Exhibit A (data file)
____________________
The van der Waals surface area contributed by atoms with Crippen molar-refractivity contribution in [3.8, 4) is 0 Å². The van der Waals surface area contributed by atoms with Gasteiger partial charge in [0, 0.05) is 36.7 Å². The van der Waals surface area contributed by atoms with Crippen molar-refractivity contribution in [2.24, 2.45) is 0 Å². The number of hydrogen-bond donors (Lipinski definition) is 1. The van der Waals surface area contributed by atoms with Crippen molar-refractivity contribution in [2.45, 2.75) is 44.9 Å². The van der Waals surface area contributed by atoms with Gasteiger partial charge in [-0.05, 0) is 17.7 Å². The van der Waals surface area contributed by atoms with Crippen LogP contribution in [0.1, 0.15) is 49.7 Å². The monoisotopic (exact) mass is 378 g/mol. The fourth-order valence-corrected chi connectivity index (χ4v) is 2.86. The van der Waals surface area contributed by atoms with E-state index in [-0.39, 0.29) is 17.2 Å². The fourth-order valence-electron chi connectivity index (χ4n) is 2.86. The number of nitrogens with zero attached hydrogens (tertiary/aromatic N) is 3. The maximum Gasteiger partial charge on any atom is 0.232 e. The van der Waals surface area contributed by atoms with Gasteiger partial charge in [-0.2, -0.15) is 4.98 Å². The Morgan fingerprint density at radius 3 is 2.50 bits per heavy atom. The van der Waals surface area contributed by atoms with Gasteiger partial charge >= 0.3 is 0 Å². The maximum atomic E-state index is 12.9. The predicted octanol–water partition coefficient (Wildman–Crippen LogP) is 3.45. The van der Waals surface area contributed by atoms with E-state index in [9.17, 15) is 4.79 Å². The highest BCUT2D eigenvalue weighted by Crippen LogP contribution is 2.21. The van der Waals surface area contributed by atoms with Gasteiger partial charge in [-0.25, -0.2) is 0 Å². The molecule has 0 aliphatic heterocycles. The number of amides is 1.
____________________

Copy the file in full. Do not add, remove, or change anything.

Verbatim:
The van der Waals surface area contributed by atoms with Crippen molar-refractivity contribution in [3.8, 4) is 0 Å². The van der Waals surface area contributed by atoms with Gasteiger partial charge in [0, 0.05) is 36.7 Å². The van der Waals surface area contributed by atoms with Crippen molar-refractivity contribution in [2.24, 2.45) is 0 Å². The number of hydrogen-bond donors (Lipinski definition) is 1. The van der Waals surface area contributed by atoms with Crippen molar-refractivity contribution in [2.45, 2.75) is 44.9 Å². The van der Waals surface area contributed by atoms with Gasteiger partial charge in [-0.05, 0) is 17.7 Å². The van der Waals surface area contributed by atoms with Crippen LogP contribution in [0.1, 0.15) is 49.7 Å². The monoisotopic (exact) mass is 378 g/mol. The fourth-order valence-corrected chi connectivity index (χ4v) is 2.86. The van der Waals surface area contributed by atoms with E-state index in [-0.39, 0.29) is 17.2 Å². The fourth-order valence-electron chi connectivity index (χ4n) is 2.86. The number of nitrogens with zero attached hydrogens (tertiary/aromatic N) is 3. The maximum Gasteiger partial charge on any atom is 0.232 e. The van der Waals surface area contributed by atoms with Gasteiger partial charge in [-0.2, -0.15) is 4.98 Å². The Morgan fingerprint density at radius 3 is 2.50 bits per heavy atom. The van der Waals surface area contributed by atoms with Gasteiger partial charge >= 0.3 is 0 Å². The maximum atomic E-state index is 12.9. The predicted octanol–water partition coefficient (Wildman–Crippen LogP) is 3.45. The van der Waals surface area contributed by atoms with E-state index in [9.17, 15) is 4.79 Å². The highest BCUT2D eigenvalue weighted by Crippen LogP contribution is 2.21. The van der Waals surface area contributed by atoms with Gasteiger partial charge in [-0.25, -0.2) is 0 Å². The molecule has 0 aliphatic heterocycles. The number of amides is 1.